Drug overdose deaths in America are rising exponentially

The problem is bigger than any one drug, researchers say


NOT JUST ONE The drug overdose problem is bigger than any one drug, according to a new analysis of the overdose epidemic from 1979 to 2016.

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Even as the country’s attention is focused on the ongoing opioid epidemic, a new study shows that the United States has had a wide-ranging drug overdose problem for decades, and it’s growing ever worse.

Analyzing nearly 600,000 accidental drug poisoning deaths from 1979 to 2016 shows that the country has seen an exponential rise in these cases, with the number of deaths doubling approximately every nine years, researchers report in the Sept. 21 Science. More than 63,600 Americans died from all drug overdoses in 2016, according to the Centers for Disease Control and Prevention. 

Numbers of accidental overdose deaths due to individual drugs, such as heroin or methamphetamine, have varied during the 38-year time period. But combining the data, from the National Vital Statistics System, produces a clear — and troubling — pattern, one that portends that the overall overdose epidemic will continue in the future, the researchers conclude.

“We need to focus on the entire epidemic,” not just a particular drug, to understand what’s driving the continued growth in drug overdose deaths, says coauthor Hawre Jalal, a health policy researcher at the University of Pittsburgh. “Without looking at the entire picture, we might not be hitting the root causes.”

Synthetic opioids, such as fentanyl, currently top the list of drugs that cause the most overdose fatalities in the United States — there were 5.4 of these deaths per 100,000 people, the researchers found based on data from all 50 states. But the rise and fall of different drugs contributing to the overdose epidemic over the past four decades makes it difficult to predict what drug will be deadliest next, the researchers say.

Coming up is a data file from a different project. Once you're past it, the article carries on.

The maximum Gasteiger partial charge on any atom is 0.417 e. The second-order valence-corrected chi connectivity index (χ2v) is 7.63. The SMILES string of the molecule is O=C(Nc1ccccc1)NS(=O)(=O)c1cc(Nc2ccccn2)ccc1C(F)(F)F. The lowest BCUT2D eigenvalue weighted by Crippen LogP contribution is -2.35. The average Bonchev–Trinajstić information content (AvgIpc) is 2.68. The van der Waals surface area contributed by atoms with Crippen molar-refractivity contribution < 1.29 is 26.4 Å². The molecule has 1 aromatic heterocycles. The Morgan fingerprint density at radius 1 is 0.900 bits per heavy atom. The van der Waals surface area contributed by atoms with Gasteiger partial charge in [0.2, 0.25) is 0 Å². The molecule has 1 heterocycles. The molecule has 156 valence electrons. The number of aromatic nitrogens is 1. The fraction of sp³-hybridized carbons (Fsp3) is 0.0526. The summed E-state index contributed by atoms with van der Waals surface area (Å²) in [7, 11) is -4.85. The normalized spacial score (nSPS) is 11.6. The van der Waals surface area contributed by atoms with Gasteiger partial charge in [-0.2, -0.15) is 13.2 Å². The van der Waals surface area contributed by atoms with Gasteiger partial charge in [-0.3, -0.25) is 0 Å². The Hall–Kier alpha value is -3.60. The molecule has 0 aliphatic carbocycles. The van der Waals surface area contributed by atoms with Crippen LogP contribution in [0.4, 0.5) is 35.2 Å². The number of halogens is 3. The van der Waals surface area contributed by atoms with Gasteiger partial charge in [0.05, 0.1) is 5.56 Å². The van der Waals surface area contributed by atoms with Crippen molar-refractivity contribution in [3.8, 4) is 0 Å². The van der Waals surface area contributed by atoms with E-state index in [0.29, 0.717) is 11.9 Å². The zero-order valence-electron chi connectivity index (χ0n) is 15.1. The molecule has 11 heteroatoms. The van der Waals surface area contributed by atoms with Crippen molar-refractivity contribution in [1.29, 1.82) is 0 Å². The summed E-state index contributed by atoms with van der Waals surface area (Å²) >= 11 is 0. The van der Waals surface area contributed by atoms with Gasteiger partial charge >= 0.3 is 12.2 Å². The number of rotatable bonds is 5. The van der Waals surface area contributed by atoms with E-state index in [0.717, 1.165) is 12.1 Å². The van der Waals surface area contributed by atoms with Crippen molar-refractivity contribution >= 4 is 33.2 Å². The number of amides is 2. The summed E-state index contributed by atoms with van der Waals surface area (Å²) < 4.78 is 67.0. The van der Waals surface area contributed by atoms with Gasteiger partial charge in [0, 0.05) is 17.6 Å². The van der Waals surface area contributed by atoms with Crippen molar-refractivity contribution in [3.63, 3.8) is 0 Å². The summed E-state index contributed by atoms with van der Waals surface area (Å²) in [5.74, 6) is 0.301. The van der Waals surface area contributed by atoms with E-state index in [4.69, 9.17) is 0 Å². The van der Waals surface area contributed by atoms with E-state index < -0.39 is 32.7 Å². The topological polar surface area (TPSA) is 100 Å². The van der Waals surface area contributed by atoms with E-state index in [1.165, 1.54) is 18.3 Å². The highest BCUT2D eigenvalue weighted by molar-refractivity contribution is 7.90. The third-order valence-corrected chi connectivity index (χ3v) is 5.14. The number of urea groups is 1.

A new drug could emerge to top the list. “I’m worried that we might not be prepared enough for the next one,” Jalal says. “What’s going to happen after fentanyl?”

The researchers also identified geographical hot spots in drug overdose deaths in the country over time. For example, heroin-related deaths used to be associated with large cities but have now spread more widely, notably in the Southwest and Northeast. Methamphetamine-related deaths are clustered in the Southwest and up the West Coast, the researchers found, while hot spots for prescription opioid deaths cover large swaths of the country.

Data from the most recent years show that “almost every region in the U.S. is a hot spot for mortality from one or more drugs,” says Kathleen Stewart, a geographic information scientist at the University of Maryland in College Park. The research also highlights changing rural and urban trends, with overall death rates in rural counties increasing in more recent years and becoming less clustered in urban centers, she says.

It’s not clear what’s fueling the United States’ long-running drug overdose problem. There are a number of social and psychological factors that are probably influencing overdoses, Jalal says, such as widespread despair and the breakdown of communities as well as changes in the way drugs are manufactured.

Understanding how all of the individual components — different drugs, policies, interventions, the licit and illicit markets — at play across the country act together needs investigation, he says.

Aimee Cunningham is the biomedical writer. She has a master’s degree in science journalism from New York University.

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